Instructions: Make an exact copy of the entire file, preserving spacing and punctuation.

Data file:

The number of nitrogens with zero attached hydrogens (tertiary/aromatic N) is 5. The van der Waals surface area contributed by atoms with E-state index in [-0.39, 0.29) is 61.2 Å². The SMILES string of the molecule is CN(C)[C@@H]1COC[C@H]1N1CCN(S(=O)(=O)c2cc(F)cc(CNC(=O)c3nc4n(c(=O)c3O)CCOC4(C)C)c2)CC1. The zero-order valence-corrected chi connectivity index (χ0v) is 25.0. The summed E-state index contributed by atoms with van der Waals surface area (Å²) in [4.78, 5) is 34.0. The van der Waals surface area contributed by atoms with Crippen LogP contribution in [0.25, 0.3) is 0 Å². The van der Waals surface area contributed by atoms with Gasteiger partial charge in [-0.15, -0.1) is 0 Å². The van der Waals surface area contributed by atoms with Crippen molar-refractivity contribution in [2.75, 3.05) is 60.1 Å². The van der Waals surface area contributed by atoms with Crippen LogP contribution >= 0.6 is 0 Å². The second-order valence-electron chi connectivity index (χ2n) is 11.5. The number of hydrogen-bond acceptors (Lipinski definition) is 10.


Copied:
The number of nitrogens with zero attached hydrogens (tertiary/aromatic N) is 5. The van der Waals surface area contributed by atoms with E-state index in [-0.39, 0.29) is 61.2 Å². The SMILES string of the molecule is CN(C)[C@@H]1COC[C@H]1N1CCN(S(=O)(=O)c2cc(F)cc(CNC(=O)c3nc4n(c(=O)c3O)CCOC4(C)C)c2)CC1. The zero-order valence-corrected chi connectivity index (χ0v) is 25.0. The summed E-state index contributed by atoms with van der Waals surface area (Å²) in [4.78, 5) is 34.0. The van der Waals surface area contributed by atoms with Crippen LogP contribution in [0.25, 0.3) is 0 Å². The van der Waals surface area contributed by atoms with Gasteiger partial charge in [-0.15, -0.1) is 0 Å². The van der Waals surface area contributed by atoms with Crippen molar-refractivity contribution in [2.75, 3.05) is 60.1 Å². The van der Waals surface area contributed by atoms with Crippen LogP contribution >= 0.6 is 0 Å². The second-order valence-electron chi connectivity index (χ2n) is 11.5. The number of hydrogen-bond acceptors (Lipinski definition) is 10.